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Replication Restart after Replication-Transcription Conflicts Requires RecA in Bacillus subtilis

Million-Weaver, Samuel, Samadpour, Ariana Nakta, Merrikh, Houra
Journal of bacteriology 2015 v.197 no.14 pp. 2374-2382
Bacillus subtilis, DNA, DNA damage, gene expression, genes, genetic techniques and protocols, proteins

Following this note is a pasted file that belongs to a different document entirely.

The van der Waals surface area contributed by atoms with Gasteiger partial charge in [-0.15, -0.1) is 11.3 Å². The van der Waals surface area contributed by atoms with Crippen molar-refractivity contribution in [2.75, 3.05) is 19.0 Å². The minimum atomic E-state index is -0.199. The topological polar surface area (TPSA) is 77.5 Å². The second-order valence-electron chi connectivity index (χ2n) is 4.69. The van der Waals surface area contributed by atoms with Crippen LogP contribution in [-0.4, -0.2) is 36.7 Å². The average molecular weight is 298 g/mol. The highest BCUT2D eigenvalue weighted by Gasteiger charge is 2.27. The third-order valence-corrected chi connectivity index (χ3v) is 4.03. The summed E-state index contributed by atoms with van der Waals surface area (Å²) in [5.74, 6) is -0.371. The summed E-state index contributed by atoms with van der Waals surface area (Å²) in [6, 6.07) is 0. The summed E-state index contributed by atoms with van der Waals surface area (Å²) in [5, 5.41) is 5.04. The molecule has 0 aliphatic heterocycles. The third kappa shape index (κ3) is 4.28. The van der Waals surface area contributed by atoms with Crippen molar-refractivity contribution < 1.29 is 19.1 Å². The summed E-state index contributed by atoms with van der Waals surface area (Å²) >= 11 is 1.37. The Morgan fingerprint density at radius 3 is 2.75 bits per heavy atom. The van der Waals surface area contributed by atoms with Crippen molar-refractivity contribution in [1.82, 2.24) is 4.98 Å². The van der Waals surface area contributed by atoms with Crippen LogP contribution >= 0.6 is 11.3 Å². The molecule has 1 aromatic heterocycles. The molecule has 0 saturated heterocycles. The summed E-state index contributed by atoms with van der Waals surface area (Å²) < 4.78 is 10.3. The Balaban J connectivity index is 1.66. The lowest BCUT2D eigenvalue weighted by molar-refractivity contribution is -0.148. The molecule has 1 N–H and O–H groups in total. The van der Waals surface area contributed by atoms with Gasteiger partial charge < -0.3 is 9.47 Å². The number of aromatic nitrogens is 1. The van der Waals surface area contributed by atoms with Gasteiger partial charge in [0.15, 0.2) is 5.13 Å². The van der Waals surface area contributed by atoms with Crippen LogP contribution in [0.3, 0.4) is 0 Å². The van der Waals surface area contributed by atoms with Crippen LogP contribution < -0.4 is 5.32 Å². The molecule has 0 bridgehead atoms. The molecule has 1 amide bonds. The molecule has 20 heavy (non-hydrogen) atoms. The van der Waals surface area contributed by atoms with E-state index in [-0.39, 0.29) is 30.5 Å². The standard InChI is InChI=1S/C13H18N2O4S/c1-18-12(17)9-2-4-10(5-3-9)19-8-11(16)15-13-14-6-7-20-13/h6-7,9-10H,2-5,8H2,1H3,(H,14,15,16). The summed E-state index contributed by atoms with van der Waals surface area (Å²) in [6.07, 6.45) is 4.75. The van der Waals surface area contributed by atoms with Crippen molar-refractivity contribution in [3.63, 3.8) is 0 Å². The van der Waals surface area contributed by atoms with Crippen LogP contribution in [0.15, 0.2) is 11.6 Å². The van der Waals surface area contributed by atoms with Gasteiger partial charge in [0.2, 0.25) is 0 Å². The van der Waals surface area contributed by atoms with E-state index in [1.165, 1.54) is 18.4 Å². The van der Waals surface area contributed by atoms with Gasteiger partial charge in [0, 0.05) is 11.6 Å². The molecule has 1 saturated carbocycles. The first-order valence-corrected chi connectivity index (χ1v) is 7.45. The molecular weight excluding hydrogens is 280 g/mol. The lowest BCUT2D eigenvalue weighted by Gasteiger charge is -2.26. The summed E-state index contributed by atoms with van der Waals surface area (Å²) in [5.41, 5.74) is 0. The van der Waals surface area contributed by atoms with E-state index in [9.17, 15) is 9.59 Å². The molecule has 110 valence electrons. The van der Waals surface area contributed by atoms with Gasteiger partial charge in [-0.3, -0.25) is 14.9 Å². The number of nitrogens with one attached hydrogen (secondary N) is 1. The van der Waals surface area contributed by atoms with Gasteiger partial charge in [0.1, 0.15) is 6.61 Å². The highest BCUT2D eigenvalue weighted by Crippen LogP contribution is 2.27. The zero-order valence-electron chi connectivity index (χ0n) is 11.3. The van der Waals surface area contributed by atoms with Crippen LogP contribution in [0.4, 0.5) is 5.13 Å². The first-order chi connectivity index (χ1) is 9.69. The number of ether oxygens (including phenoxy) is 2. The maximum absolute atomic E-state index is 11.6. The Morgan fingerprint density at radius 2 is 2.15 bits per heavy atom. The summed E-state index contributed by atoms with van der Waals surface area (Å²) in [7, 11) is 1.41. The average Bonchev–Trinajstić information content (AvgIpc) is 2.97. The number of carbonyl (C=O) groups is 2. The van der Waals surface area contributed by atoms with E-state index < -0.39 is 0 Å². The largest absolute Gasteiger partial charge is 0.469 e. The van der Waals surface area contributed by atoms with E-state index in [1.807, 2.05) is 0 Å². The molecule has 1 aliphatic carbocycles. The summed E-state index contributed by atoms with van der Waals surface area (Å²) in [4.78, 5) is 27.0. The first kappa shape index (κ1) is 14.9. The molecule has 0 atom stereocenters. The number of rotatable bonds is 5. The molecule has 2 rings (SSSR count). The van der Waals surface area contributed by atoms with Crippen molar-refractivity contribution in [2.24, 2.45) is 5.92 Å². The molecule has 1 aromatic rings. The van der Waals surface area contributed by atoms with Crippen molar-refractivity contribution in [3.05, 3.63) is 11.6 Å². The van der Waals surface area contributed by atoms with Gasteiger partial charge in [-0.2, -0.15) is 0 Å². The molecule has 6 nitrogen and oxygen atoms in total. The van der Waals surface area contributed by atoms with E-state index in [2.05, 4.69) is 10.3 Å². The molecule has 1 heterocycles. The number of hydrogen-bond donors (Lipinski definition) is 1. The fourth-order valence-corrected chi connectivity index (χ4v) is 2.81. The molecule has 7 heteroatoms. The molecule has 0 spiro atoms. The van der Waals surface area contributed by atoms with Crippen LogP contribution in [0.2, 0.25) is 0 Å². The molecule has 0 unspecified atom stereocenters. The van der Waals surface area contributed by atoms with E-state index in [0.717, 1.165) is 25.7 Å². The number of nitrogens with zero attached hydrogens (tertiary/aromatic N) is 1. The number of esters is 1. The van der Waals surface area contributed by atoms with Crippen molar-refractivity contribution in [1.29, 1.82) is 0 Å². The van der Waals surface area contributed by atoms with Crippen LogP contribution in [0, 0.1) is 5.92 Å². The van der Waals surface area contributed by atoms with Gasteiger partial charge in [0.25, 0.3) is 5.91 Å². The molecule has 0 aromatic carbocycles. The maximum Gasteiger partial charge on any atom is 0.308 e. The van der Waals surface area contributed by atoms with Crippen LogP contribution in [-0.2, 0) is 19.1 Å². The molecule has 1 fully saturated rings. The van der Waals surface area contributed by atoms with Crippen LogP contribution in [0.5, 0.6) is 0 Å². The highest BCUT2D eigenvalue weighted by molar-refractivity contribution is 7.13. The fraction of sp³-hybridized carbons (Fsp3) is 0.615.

Efficient duplication of genomes depends on reactivation of replication forks outside the origin. Replication restart can be facilitated by recombination proteins, especially if single- or double-strand breaks form in the DNA. Each type of DNA break is processed by a distinct pathway, though both depend on the RecA protein. One common obstacle that can stall forks, potentially leading to breaks in the DNA, is transcription. Though replication stalling by transcription is prevalent, the nature of DNA breaks and the prerequisites for replication restart in response to these encounters remain unknown. Here, we used an engineered site-specific replication-transcription conflict to identify and dissect the pathways required for the resolution and restart of replication forks stalled by transcription in Bacillus subtilis . We found that RecA, its loader proteins RecO and AddAB, and the Holliday junction resolvase RecU are required for efficient survival and replication restart after conflicts with transcription. Genetic analyses showed that RecO and AddAB act in parallel to facilitate RecA loading at the site of the conflict but that they can each partially compensate for the other's absence. Finally, we found that RecA and either RecO or AddAB are required for the replication restart and helicase loader protein, DnaD, to associate with the engineered conflict region. These results suggest that conflicts can lead to both single-strand gaps and double-strand breaks in the DNA and that RecA loading and Holliday junction resolution are required for replication restart at regions of replication-transcription conflicts. IMPORTANCE Head-on conflicts between replication and transcription occur when a gene is expressed from the lagging strand. These encounters stall the replisome and potentially break the DNA. We investigated the necessary mechanisms for Bacillus subtilis cells to overcome a site-specific engineered conflict with transcription of a protein-coding gene. We found that the recombination proteins RecO and AddAB both load RecA onto the DNA in response to the head-on conflict. Additionally, RecA loading by one of the two pathways was required for both replication restart and efficient survival of the collision. Our findings suggest that both single-strand gaps and double-strand DNA breaks occur at head-on conflict regions and demonstrate a requirement for recombination to restart replication after collisions with transcription.